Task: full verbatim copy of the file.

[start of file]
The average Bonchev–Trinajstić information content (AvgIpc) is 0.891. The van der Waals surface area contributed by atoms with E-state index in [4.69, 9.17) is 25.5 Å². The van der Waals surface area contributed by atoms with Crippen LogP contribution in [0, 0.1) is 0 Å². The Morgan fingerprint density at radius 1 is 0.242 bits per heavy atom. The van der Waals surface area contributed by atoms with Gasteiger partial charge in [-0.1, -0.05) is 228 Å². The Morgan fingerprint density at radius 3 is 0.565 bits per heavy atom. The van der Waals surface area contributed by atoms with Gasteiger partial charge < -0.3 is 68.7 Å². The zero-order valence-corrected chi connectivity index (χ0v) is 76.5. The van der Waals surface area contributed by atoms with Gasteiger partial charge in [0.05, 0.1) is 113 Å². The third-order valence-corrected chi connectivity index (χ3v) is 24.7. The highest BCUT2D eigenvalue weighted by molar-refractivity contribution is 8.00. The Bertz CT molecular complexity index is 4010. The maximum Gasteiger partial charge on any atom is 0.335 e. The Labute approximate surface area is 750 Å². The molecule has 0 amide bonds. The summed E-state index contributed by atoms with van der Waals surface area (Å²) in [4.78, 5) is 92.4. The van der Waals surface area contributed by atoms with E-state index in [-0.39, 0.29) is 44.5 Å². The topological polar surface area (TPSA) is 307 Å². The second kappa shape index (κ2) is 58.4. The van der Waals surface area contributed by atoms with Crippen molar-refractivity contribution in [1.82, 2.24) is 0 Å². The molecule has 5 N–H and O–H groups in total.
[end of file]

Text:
The average Bonchev–Trinajstić information content (AvgIpc) is 0.891. The van der Waals surface area contributed by atoms with E-state index in [4.69, 9.17) is 25.5 Å². The van der Waals surface area contributed by atoms with Crippen LogP contribution in [0, 0.1) is 0 Å². The Morgan fingerprint density at radius 1 is 0.242 bits per heavy atom. The van der Waals surface area contributed by atoms with Gasteiger partial charge in [-0.1, -0.05) is 228 Å². The Morgan fingerprint density at radius 3 is 0.565 bits per heavy atom. The van der Waals surface area contributed by atoms with Gasteiger partial charge < -0.3 is 68.7 Å². The zero-order valence-corrected chi connectivity index (χ0v) is 76.5. The van der Waals surface area contributed by atoms with Gasteiger partial charge in [0.05, 0.1) is 113 Å². The third-order valence-corrected chi connectivity index (χ3v) is 24.7. The highest BCUT2D eigenvalue weighted by molar-refractivity contribution is 8.00. The Bertz CT molecular complexity index is 4010. The maximum Gasteiger partial charge on any atom is 0.335 e. The Labute approximate surface area is 750 Å². The molecule has 0 amide bonds. The summed E-state index contributed by atoms with van der Waals surface area (Å²) in [4.78, 5) is 92.4. The van der Waals surface area contributed by atoms with E-state index in [-0.39, 0.29) is 44.5 Å². The topological polar surface area (TPSA) is 307 Å². The second kappa shape index (κ2) is 58.4. The van der Waals surface area contributed by atoms with Crippen molar-refractivity contribution in [1.82, 2.24) is 0 Å². The molecule has 5 N–H and O–H groups in total.